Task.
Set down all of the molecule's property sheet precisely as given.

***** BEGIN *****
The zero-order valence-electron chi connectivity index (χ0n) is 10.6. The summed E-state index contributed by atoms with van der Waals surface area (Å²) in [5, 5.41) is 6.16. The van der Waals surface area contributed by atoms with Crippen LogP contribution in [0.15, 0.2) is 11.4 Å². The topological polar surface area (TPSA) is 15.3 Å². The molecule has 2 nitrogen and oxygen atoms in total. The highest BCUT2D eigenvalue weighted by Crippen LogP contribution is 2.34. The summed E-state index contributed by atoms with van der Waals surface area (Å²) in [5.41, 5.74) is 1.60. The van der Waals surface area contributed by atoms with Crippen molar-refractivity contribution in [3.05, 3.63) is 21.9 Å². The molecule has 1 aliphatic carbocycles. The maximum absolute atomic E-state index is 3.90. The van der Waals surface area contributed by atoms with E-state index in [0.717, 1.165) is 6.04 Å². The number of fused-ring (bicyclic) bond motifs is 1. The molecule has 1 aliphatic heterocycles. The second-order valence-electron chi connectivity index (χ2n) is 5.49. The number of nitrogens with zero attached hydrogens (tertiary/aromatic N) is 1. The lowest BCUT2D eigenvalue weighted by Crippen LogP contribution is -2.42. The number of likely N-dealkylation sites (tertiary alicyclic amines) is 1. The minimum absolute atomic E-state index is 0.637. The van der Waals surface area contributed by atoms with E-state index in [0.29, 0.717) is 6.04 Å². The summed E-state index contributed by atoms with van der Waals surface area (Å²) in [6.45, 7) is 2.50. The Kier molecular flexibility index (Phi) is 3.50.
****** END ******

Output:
The zero-order valence-electron chi connectivity index (χ0n) is 10.6. The summed E-state index contributed by atoms with van der Waals surface area (Å²) in [5, 5.41) is 6.16. The van der Waals surface area contributed by atoms with Crippen LogP contribution in [0.15, 0.2) is 11.4 Å². The topological polar surface area (TPSA) is 15.3 Å². The molecule has 2 nitrogen and oxygen atoms in total. The highest BCUT2D eigenvalue weighted by Crippen LogP contribution is 2.34. The summed E-state index contributed by atoms with van der Waals surface area (Å²) in [5.41, 5.74) is 1.60. The van der Waals surface area contributed by atoms with Crippen molar-refractivity contribution in [3.05, 3.63) is 21.9 Å². The molecule has 1 aliphatic carbocycles. The maximum absolute atomic E-state index is 3.90. The van der Waals surface area contributed by atoms with E-state index in [0.717, 1.165) is 6.04 Å². The number of fused-ring (bicyclic) bond motifs is 1. The molecule has 1 aliphatic heterocycles. The second-order valence-electron chi connectivity index (χ2n) is 5.49. The number of nitrogens with zero attached hydrogens (tertiary/aromatic N) is 1. The lowest BCUT2D eigenvalue weighted by Crippen LogP contribution is -2.42. The number of likely N-dealkylation sites (tertiary alicyclic amines) is 1. The minimum absolute atomic E-state index is 0.637. The van der Waals surface area contributed by atoms with E-state index in [0.29, 0.717) is 6.04 Å². The summed E-state index contributed by atoms with van der Waals surface area (Å²) in [6.45, 7) is 2.50. The Kier molecular flexibility index (Phi) is 3.50.